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## PowerPoint Slideshow about 'The Breakpoint Graph' - laken

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The Breakpoint Graph

1 5- 2- 4 3

The Breakpoint Graph

11 2 1 9 10 3 4 8 7 6 5 0

6 1 5- 2- 4 3 0

- Augment with 0 = n+1
- Vertices 2i, 2i-1 for each i

The Breakpoint Graph

11 2 1 9 10 3 4 8 7 6 5 0

6 1 5- 2- 4 3 0

- Augment with 0 = n+1
- Vertices 2i, 2i-1 for each i
- Blue edges between adjacent vertices

The Breakpoint Graph

11 2 1 9 10 3 4 8 7 6 5 0

6 1 5- 2- 4 3 0

- Augment with 0 = n+1
- Vertices 2i, 2i-1 for each i
- Blue edges between adjacent vertices
- Red edges between consecutive labels 2i,2i+1

11 2 1 9 10 3 4 8 7 6 5 0

into n+1 trivial cycles

11 10 9 8 7 6 5 4 3 2 1 0

11 2 1 9 10 3 4 8 7 6 5 0

into n+1 trivial cycles

11 10 9 8 7 6 5 4 3 2 1 0

Conclusion:We want to increase number of cycles

Def:A reversal acts on two blue edges

11 2 1 9 10 3 4 8 7 6 5 0

cutting them and re-connecting them

11 2 1 9 10 3 4 7 8 6 5 0

11 2 1 9 10 3 4 8 7 6 5 0

Act on two cycles, joining them (bad!!)

11 2 1 9 10 3 4 7 8 6 5 0

11 2 1 9 10 3 4 8 7 6 5 0

Act on one cycle, changing it (profitless)

11 2 1 5 6 7 8 4 3 10 9 0

11 2 1 9 10 3 4 8 7 6 5 0

Act on one cycle, splitting it (good move)

11 10 9 1 2 3 4 8 7 6 5 0

Basic Theorem

(Bafna, Pevzner 93)

Where d=#reversals needed (reversal distance),

and c=#cycles.

Proof: Every reversal changes c by at most 1.

Basic Theorem

(Bafna, Pevzner 93)

Where d=#reversals needed (reversal distance),

and c=#cycles.

Proof: Every reversal changes c by at most 1.

Alternative formulation:

where b=#breakpoints, and c ignores short cycles

Oriented Edges

Red edges can be :

Oriented{

Right-to-Right

Left-to-Left

Unoriented{

Left-to-Right

Right-to-Left

Oriented Edges

Red edges can be :

Oriented{

Right-to-Right

Left-to-Left

Unoriented{

Left-to-Right

Right-to-Left

Def:This reversal acts on the red edge

Oriented Edges

Red edges can be :

Oriented{

Right-to-Right

Left-to-Left

Unoriented{

Left-to-Right

Right-to-Left

Def:This reversal acts on the red edge

Thm: A reversal acting on a red edge is good

the edge is oriented

Overlapping Edges

Def: Two red edges are said to be overlapping if they span intersecting intervals which do not contain one another.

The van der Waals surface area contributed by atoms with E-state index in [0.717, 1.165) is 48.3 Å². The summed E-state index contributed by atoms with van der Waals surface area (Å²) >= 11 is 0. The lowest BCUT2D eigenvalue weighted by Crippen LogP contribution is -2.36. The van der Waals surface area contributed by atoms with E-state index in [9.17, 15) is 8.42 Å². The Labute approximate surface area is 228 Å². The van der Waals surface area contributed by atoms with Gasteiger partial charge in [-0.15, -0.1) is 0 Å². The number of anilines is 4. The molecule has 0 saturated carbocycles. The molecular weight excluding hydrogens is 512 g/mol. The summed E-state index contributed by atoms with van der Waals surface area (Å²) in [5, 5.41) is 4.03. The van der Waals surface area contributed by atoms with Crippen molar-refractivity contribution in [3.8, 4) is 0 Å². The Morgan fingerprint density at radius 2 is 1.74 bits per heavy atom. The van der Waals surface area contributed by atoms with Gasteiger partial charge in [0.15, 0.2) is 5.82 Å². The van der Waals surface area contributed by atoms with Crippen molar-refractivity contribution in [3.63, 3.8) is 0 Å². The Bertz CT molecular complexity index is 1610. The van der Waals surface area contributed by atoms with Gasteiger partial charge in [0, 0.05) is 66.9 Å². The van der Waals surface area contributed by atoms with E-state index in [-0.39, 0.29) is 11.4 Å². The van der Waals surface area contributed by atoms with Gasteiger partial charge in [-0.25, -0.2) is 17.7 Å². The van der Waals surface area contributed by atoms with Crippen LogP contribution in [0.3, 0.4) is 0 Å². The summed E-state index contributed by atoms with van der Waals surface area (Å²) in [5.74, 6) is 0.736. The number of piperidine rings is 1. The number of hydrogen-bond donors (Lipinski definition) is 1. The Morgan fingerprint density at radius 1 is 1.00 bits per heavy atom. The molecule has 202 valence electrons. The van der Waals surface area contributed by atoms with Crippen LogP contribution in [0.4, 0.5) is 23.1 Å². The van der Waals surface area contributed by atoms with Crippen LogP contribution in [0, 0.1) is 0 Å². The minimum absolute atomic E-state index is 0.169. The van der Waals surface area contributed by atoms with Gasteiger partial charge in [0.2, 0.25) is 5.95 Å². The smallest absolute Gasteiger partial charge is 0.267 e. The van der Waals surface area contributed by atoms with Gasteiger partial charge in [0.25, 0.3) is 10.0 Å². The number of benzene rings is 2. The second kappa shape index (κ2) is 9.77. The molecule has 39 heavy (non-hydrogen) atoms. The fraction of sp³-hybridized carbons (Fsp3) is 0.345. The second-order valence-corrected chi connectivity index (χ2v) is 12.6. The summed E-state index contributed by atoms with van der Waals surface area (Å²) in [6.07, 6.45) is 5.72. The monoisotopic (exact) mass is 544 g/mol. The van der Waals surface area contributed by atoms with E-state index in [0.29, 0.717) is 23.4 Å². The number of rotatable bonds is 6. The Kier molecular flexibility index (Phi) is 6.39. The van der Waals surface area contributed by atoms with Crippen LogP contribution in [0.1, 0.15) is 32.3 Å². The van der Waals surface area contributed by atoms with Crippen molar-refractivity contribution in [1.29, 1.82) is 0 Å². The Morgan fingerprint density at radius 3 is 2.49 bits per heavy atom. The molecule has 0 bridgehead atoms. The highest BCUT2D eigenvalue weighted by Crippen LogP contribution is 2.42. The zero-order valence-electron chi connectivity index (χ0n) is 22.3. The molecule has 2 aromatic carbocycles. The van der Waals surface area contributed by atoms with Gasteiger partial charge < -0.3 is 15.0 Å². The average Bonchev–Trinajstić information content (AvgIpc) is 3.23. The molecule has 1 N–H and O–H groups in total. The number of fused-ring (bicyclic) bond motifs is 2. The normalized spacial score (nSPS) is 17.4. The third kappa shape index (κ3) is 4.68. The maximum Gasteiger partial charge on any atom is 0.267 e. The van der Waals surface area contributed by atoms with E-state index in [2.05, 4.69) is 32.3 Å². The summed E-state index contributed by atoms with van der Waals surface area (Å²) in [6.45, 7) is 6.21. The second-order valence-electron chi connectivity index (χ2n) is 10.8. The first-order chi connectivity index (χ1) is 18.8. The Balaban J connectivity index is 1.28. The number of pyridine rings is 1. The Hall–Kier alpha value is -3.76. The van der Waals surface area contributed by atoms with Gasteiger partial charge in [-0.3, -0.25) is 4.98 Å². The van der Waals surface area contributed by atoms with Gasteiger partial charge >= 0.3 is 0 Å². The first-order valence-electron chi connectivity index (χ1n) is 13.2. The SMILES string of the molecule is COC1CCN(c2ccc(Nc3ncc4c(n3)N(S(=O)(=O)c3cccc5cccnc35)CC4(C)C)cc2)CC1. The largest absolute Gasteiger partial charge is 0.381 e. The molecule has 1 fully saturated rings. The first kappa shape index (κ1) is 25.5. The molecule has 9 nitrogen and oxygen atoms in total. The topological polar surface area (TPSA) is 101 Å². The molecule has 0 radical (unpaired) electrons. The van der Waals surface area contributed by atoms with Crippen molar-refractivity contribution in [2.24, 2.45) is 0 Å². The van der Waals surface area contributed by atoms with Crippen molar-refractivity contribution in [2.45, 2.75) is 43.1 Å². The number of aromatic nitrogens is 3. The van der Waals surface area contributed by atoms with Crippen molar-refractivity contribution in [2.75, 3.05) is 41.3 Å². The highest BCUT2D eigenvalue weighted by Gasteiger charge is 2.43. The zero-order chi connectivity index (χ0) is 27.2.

Overlapping Edges

Def: Two red edges are said to be overlapping if they span intersecting intervals which do not contain one another The lines intersect

Overlapping Edges

Def: Two red edges are said to be overlapping if they span intersecting intervals which do not contain one another The lines intersect

Thm: A reversal acting on a red edge flips the orientation of all edges overlapping it, leaving other orientations unchanged

Overlapping Edges

Def: Two red edges are said to be overlapping if they span intersecting intervals which do not contain one another The lines intersect

Thm: if e,f,g overlap each other, then after applying a reversal that acts on e,f and g do not overlap

Overlap Graph

Nodes correspond to red edges.

Two nodes are connected by an arc if they overlap

Def:Unoriented connected components in the overlap graph - all nodes correspond to oriented edges.

Overlap Graph

Nodes correspond to red edges.

Two nodes are connected by an arc if they overlap

Def:Unoriented connected components in the overlap graph - all nodes correspond to oriented edges.

Cannot be solved in only good moves

Dealing with Unoriented Components

- A profitless move on an oriented edge, making its component to oriented

Dealing with Unoriented Components

- A profitless move on an oriented edge, making its component to oriented

or:

- A bad move (reversal) joining cycles from different unoriented components, thus merging them flipping the orientation of many components on the way

Hurdles

- Def:Hurdle - an unoriented connected component which is consecutive along the cycle

Hurdles

- Def:Hurdle - an unoriented connected component which is consecutive along the cycle
- Thm: (Hannenhalli, Pevzner 95)

Proof: A hurdle is destroyed by a profitless move, or

at most two are destroyed (merged) by a bad move.

Hurdles

- Def:Hurdle - an unoriented connected component which is consecutive along the cycle
- Thm: (Hannenhalli, Pevzner 95)

Proof: A hurdle is destroyed by a profitless move, or

at most two are destroyed (merged) by a bad move.

- Thm:

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